Explore how perceptions of belonging and not belonging can be influenced by connections to people.

Belonging is the complex process whereby perceptions of self and social allegiances are formed. As You Like it by William Shakespeare and Chocolat directed by Lasse Hallstrom are two texts that explore how perception of belonging and not belonging can be influenced by connections to people.

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William Shakespeare’s As You Like It is a play that follows exiled characters into the forest, where relationships are mended and formed under the healing role of nature. Dramatic irony is used to convey belonging when Ganymede tells Orlando in Act 3 Scene 1: “I would cure you if you would but call me Rosalind and come everyday to my cot to woo me.” The dramatic irony creates humour as everybody but Orlando knows that Ganymede is, in fact, Rosalind. In Rosalind’s lines, she tries to outline how Orlando mistakes his love for her with true belonging.

Although Orlando does not know he is in contact with her, the audience is able to view how Orlando, in actuality, does find a true sense of belonging in her through his adamance in wooing Rosalind, despite Ganymede’s discouraging attempts. The dramatic irony allows the characters to establish a sense of belonging, as Rosalind is able to comprehend Orlando’s genuine feelings for her and grow an attachment toward him.

A soliloquy is used to reveal the unspoken reflections of Oliver as he refers to his brother, “I hope I shall see an end to him. For my soul – yet I know not why – hates nothing more than he… that I am altogether misprized.” It is clear in his words that Oliver is jealous of Orlando. Through his unjust actions and unnatural feelings, a wedge is forced between the two brothers, ceasing their feelings of filial connection. The soliloquy is able to prove how despite being a member of a group, it does not mean true belonging is achieved.

The notion that perceptions of belonging and not belonging can be influenced by connections to place is further justified through the use of simile between court and country life. Their opposing qualities are contrasted by Duke Senior in Act 2 Scene 1, “Are not these woods more free from peril than the envious court?”

The simile immediate displays Duke Senior’s attachment to the Forest of Arden. By comparing the safe haven of Arden with the evil nature of the ‘envious court’, a feeling of belonging is not only established, but also, Duke Senior’s estrangement from the court and its citizens are highlighted.

The technique portrays how belonging cannot only be found in relationships and people, but also within places. Through Duke Senior’s pejorative feelings of the court, it is apparent that although he once was a member of the group, he did not feel as though he truly belonged.

Chocolat is a film that explores the idea of ‘never confuse membership of a group with true belonging’. The town is set in a small provincial town of Casquenet, France. The story follows Vianne, a chocolatier as she faces the obstacles to overcome the struggle of finding a sense of connection with the townspeople.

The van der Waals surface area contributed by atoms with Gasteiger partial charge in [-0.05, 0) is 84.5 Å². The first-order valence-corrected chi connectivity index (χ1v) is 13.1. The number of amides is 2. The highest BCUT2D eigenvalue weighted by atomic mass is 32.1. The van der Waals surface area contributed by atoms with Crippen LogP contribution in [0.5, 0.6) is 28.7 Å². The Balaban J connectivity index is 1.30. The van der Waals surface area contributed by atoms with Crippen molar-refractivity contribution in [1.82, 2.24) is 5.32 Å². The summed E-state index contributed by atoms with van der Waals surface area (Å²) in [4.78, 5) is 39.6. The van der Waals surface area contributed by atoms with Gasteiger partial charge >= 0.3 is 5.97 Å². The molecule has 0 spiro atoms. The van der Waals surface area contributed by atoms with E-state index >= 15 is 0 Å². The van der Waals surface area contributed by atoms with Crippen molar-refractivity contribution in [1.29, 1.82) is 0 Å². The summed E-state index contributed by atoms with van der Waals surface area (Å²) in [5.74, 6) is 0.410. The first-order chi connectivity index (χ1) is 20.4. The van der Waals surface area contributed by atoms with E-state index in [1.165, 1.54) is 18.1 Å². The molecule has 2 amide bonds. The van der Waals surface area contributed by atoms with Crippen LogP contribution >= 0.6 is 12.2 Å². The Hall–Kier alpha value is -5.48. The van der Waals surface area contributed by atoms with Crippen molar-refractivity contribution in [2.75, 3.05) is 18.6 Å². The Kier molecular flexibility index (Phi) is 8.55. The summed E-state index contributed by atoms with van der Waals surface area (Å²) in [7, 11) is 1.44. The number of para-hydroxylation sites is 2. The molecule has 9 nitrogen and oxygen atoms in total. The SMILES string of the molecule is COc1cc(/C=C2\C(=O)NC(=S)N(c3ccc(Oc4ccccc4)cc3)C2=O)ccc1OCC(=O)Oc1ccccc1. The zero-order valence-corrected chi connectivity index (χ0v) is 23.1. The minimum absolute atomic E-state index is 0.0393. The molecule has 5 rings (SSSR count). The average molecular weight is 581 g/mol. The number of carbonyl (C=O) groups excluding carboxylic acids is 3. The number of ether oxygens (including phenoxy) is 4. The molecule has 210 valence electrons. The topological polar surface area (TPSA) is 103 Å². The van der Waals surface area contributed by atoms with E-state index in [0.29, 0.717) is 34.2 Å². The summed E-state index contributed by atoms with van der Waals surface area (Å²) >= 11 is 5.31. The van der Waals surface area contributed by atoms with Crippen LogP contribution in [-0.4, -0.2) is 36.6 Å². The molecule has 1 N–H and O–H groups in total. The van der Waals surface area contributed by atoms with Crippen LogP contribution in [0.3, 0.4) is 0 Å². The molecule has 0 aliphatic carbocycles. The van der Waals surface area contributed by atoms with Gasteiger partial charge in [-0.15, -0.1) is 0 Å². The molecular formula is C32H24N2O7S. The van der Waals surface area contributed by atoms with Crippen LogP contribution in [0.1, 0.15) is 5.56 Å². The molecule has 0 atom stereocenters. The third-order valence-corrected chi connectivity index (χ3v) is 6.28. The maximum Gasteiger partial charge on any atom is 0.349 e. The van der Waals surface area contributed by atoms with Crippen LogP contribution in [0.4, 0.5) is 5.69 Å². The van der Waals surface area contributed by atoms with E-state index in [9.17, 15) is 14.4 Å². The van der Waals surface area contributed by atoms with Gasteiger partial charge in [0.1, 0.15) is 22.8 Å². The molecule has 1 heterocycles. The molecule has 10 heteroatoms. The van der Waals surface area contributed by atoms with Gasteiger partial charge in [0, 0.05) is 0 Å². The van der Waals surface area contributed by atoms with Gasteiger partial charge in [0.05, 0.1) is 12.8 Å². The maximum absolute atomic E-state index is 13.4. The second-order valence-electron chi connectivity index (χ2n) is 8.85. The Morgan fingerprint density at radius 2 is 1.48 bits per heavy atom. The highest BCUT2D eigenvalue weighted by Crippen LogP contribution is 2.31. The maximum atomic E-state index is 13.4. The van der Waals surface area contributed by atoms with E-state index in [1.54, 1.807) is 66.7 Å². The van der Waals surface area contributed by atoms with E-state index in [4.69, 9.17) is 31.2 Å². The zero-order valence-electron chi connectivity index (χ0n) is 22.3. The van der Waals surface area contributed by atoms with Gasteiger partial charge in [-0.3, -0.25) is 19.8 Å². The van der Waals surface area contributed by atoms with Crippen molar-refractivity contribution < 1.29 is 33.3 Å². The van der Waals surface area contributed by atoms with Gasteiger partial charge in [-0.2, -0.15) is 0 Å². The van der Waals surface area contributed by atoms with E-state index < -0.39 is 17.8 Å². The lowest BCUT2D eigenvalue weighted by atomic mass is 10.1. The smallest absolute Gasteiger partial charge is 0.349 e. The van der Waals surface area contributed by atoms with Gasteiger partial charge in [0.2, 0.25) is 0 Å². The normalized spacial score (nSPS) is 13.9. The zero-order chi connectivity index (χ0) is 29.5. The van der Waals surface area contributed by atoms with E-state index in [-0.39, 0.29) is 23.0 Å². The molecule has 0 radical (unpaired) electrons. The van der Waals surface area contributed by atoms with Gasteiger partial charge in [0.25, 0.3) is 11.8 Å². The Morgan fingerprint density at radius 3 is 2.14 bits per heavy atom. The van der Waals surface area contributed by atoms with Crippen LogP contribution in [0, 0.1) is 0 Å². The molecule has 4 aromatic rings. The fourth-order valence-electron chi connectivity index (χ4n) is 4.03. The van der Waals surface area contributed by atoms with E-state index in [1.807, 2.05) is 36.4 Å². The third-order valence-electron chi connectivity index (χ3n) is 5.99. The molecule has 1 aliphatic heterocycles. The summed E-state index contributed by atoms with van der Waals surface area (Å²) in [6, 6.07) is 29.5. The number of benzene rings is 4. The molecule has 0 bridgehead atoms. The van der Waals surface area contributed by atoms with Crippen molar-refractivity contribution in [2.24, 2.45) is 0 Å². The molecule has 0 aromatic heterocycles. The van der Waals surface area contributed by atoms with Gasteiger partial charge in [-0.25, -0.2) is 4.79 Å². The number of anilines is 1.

The community is portrayed as a conservative group of people who follow a set of rigid rules that shape what is acceptable of not. Immediately, the idea that belonging can not be found in connections to groups and communities as the townspeople conform to one another and find a sense of unity in doing so. This is indicated in the voice over, “If you lived in this village, you understood what was expected of you. You knew your place in the scheme of things. And if you happened to forget, someone would help remind you… Villagers held fast to their traditions.”

Although a sense of belonging within the community is established, the voiceover also highlights the absence of individuality in the town. Through the oppressive guidelines the townspeople must follow, there is a disconnection between an individual and their sense of self-identity – a significant platform needed to belong.

Josephine is disconnected to those around her as she fails to conform to her fellow tonspeople. : “ Josephine Muscat, she waltzes to her own tune.” Through Josephine’s dialogue, “You just don’t misbehave around here. Did you know that? If you don’t go to confession, if you don’t… then you’re crazy!” it is revealed how the pressure to conform has caused Josephine’s anxiety and her feeling of alienation.

Although Vianna becomes a member of the town, her true sense of belonging is not present. With her arrival, she is the subject of great curiosity and judgement. Though costuming, characterization and facial expression, Vianne’s character is juxtaposed against the dull villagers. Viannce, always with a friendly, smiling countenance and dressed in bright, colourful clothing, is portrayed as a lively character who shakes up the mundance patterns of the townspeople’s everyday lives. With the opening of her chocolaterie, people’s lives are enriched.

They are happier as their inner desires are awoken and they are encourage to embrace their individuality. The techniques of costuming, characterization and facial expression demonstrate not only how mere membership can be confused with belonging but also how individuals can challenge or enrich a group or community.

Through the various literary and filmic techniques discussed above, the two texts, As You Like It and Chocolat are able to explore…

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